The epidemic triggered by the Ebola virus in 2014-2016 revealed the urgent need for Guinea to improve:
- Surveillance of diseases with epidemic potential;
- The capacity to respond to epidemics in order to better address future threats.
- Develop an action plan, alongside national authorities, after taking stock of laboratories and their needs;
- Strengthen laboratory capacities to provide quality diagnoses and set up a national surveillance system for viral hemorrhagic fevers.
The LAB-NET project was launched April 2015 when national and international expert teams undertook an assessment of traditional medical analysis laboratories in collaboration with the Ministry of Health. Their evaluation served a dual purpose, highlighting needs of this health sector and establishing a map of the laboratories.
The teams use a grid to ensure objective data collection during the assessment. Their preliminary results are reported on a regular basis to key health stakeholders in Guinea. In addition, Guinean biologists/technicians monitor the laboratories and the results with the help of international technical assistants.
Based on the evaluation, the Mérieux Foundation provides its support and expertise to the Ministry of Health and the National Directorate of Pharmacy and Laboratory to define a national medical biology policy and an action plan for the national health authorities as well as international partners.
The main challenges to be addressed include developing an official channel to send biological samples to the reference center, ensuring quality control and organizing a training program.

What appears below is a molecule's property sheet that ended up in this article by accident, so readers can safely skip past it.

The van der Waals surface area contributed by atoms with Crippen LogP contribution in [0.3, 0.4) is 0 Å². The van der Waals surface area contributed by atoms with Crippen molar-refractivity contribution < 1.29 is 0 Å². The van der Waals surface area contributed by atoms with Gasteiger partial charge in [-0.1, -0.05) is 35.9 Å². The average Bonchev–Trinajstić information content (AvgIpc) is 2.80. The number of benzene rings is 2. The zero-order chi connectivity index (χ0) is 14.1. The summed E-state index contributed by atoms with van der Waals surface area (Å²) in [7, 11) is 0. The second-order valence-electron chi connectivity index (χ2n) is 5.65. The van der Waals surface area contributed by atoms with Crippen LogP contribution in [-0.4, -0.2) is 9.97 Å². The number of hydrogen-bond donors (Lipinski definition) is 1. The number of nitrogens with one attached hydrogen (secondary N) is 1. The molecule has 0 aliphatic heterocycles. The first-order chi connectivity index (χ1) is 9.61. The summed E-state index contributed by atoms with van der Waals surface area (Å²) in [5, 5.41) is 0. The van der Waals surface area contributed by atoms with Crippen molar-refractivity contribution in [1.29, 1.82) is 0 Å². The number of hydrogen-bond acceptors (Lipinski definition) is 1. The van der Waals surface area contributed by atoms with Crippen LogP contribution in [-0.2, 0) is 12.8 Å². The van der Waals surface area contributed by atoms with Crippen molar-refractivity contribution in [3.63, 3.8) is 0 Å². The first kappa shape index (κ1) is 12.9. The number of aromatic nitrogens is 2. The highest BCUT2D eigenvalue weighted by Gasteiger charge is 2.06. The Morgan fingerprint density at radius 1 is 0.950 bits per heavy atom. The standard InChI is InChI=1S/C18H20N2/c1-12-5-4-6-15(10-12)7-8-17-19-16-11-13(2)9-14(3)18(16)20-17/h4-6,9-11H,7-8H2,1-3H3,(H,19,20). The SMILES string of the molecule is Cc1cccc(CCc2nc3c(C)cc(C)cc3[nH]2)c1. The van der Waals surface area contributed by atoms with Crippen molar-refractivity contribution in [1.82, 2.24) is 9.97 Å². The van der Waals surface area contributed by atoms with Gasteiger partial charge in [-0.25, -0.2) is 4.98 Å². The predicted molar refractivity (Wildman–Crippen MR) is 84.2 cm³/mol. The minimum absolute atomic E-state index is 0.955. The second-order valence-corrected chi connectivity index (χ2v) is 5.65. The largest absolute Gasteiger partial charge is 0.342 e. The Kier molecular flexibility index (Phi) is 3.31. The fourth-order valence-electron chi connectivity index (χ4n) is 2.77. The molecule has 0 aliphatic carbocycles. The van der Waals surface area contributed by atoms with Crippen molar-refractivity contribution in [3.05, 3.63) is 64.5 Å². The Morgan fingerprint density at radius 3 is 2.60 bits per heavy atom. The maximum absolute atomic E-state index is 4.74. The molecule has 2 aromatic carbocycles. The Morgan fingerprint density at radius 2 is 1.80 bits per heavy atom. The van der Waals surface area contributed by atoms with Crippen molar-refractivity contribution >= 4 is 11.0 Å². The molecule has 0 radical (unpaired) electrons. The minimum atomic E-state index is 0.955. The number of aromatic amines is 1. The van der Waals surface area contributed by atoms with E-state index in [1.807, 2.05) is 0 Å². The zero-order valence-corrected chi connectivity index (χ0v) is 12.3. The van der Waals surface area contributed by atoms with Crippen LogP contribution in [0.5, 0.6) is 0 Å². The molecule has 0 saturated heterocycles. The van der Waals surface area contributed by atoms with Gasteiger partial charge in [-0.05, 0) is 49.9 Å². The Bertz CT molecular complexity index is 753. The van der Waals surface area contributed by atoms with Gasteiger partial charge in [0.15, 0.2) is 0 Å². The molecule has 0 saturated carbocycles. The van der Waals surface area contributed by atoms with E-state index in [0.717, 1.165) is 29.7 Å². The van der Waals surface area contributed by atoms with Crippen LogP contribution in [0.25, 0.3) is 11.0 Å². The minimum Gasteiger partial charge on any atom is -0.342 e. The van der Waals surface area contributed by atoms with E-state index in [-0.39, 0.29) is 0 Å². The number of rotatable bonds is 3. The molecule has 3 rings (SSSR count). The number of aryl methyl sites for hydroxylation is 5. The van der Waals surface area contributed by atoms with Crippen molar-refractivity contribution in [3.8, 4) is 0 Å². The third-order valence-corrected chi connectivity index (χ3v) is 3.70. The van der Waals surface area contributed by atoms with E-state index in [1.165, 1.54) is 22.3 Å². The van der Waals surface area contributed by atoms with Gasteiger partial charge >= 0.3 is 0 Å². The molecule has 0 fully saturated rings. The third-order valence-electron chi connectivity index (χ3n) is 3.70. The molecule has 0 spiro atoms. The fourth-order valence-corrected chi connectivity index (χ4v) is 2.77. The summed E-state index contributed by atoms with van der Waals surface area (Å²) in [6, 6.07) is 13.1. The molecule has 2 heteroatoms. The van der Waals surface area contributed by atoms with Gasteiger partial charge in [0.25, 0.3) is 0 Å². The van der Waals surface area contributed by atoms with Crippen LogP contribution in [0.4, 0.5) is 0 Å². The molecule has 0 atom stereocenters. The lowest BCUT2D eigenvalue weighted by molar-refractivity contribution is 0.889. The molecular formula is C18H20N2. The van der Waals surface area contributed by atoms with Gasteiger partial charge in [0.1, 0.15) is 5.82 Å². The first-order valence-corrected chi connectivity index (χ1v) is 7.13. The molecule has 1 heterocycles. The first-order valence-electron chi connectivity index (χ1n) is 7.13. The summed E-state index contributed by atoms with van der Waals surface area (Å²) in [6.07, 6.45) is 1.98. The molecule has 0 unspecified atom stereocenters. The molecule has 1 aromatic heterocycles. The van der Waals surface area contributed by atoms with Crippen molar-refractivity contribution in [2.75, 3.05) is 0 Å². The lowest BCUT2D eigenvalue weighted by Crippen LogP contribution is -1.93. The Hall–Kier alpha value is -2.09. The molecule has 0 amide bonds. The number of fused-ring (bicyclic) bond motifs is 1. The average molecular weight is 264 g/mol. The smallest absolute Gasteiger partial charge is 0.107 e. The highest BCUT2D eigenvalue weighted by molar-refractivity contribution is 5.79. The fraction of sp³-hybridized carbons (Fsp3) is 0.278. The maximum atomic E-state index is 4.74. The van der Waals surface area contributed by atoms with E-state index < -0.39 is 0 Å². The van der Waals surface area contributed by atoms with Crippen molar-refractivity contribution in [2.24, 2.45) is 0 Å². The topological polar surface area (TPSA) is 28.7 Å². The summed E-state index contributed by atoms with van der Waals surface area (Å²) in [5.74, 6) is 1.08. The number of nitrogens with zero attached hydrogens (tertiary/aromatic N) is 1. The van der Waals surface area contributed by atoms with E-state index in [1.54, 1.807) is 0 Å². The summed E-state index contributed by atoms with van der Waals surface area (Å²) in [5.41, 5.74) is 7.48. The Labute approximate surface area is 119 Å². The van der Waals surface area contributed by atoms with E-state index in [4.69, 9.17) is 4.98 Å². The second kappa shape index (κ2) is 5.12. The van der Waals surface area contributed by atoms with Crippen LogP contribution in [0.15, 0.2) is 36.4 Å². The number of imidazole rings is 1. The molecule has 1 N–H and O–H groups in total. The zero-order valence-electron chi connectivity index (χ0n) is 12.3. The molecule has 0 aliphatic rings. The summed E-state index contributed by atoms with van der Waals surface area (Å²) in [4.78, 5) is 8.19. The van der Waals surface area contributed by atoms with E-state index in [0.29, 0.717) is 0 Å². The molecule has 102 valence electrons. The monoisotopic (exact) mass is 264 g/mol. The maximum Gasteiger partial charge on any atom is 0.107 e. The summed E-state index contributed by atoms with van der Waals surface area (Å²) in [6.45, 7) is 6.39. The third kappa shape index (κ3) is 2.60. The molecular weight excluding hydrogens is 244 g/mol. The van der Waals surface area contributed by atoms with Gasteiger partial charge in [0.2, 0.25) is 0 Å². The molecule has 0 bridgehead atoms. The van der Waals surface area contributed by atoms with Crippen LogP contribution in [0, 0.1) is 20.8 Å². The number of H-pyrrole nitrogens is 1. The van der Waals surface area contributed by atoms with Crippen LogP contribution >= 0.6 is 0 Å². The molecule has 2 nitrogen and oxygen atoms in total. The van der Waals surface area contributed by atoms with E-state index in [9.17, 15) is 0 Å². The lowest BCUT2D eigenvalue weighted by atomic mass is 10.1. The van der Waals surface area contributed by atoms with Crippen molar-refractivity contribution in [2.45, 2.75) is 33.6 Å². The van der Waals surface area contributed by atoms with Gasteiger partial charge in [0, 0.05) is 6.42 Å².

LAB-NET provides personal protective equipment kits and safe collection boxes for sentinel health facilities, as well as training for laboratory personnel in collaboration with other programs, such as RESAOLAB. It also plans to improve the equipment and materials.
More than 105 laboratories have been assessed, including the Army Health Service laboratories, and labs working for the mining companies and private laboratories. Other achievements include a quantitative data analysis, recommendations for action, and a train-the-trainers session. Personal protective equipment kits, safe collection boxes and small daily consumables for the laboratory were purchased and distributed in the laboratories, in partnership with the Central Pharmacy of Guinea.
More than 322 people were trained in biosecurity and sample referencing and 55 people received IATA-certified training on the transport of infectious substances. A training on external quality assessment was also provided to 20 people.
Furthermore, LAB-NET has signed an agreement with International Medical Corps to work on developing a map to show the laboratories and their different levels of expertise. This map was migrated from the ArcGis software to the free and open source DHIS2 platform, in collaboration with SAVICS and the Guinean Ministry of Health’s Bureau of Strategies and Development.
- Department of Foreign Affairs and International Development